I can't see myself doing these things (although I believe there is much we can learn from Europe about raising our kids) but based on some of your comments, perhaps I am in the minority. A friend last night who has actually heard Lenore Skenazy (author of Free Range Kids) speak sent me an email in which she mentioned that the constant 24-hour news cycle has changed how we view the world, but not the world itself. Perhaps the "lurking danger" some of us fear isn't really that great of a risk at all.

Infertility is an interesting beast. At times, it is the root cause of my mommy guilt over wanting to shelve all three of my kids next to the jars of peanut butter at the grocery store, and walk away. I wanted them so badly, paid a princely sum, and endured injections in my arse for months for the chance to be their mother, and yet their behavior is often so infuriating that it's all I can do to not put them on Craig's List.

But is infertility the reason why I am overprotective of my children (and as a result, will my kids end up with emotional and mental health issues because of it)?

That's what I'm pondering right now.

9 Responses to “My Children: Future Hyperactive, Depressed, Binge-Drinkers”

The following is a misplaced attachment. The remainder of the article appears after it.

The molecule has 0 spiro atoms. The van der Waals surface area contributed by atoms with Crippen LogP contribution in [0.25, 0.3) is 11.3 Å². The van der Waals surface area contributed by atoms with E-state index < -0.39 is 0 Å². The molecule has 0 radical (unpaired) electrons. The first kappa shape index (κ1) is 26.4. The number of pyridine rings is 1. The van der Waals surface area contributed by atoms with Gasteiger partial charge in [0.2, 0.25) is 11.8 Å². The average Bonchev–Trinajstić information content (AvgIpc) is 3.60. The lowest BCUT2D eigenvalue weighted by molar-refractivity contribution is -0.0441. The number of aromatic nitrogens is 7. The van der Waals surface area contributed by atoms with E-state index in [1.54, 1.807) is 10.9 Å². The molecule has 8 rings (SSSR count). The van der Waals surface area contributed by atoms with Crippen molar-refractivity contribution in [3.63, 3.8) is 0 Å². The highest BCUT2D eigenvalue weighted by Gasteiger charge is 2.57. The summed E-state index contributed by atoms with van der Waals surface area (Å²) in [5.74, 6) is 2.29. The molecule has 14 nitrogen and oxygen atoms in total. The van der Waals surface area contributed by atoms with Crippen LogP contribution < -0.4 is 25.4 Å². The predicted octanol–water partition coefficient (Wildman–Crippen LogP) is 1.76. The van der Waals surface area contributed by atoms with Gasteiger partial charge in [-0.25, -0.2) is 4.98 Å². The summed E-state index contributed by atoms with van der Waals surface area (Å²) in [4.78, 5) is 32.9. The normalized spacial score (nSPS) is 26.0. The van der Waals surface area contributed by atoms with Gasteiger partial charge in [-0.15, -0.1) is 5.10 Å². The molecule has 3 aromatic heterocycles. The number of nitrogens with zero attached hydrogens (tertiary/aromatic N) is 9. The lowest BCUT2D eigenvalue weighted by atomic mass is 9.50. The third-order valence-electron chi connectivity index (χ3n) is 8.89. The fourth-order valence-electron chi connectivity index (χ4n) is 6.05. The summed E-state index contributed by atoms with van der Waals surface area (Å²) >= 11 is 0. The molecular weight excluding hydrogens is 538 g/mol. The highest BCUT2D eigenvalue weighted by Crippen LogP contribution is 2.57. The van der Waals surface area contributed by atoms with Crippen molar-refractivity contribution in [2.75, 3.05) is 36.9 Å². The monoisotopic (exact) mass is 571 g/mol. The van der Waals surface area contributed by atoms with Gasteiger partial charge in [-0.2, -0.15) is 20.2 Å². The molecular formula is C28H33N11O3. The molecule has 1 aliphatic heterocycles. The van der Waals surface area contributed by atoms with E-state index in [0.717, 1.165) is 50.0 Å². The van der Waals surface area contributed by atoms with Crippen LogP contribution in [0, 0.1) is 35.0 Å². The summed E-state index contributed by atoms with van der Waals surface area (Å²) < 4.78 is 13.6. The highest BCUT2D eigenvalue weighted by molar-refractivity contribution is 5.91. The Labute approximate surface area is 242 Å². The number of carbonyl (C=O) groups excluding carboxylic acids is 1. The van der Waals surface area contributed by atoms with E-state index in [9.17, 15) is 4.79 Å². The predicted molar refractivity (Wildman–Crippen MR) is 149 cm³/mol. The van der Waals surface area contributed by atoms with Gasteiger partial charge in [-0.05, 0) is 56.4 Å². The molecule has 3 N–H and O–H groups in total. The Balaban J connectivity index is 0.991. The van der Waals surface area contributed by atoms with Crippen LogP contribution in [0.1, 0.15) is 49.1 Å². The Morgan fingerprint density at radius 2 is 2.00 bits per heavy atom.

1. # Blogger Melissa

    I'm not sure if I commented on your library post or not, but I would never leave Bridget (almost five) alone in one section of the library while I looked in another. I would be more inclined to do it with my 8 yr old, and definitely with my 10 yr old. And I can't imagine leaving my toddler parked outside a store in a stroller (that's just me!). I guess that makes me overprotective, too.

    There are some parents at Bridget's preschool who leave siblings in a running car while they run the preschooler inside - something I would never do. It only takes a minute for an accident to happen, be it hat the child climbs out of the carseat, puts the car in gear and drives into the road, or someone actually casing the joint and driving away with your car and kid (unlikely, but still possible).

    I guess you have to do what feels safe to you. And everyone has a different idea of "safe".  

  2. # Blogger Mom24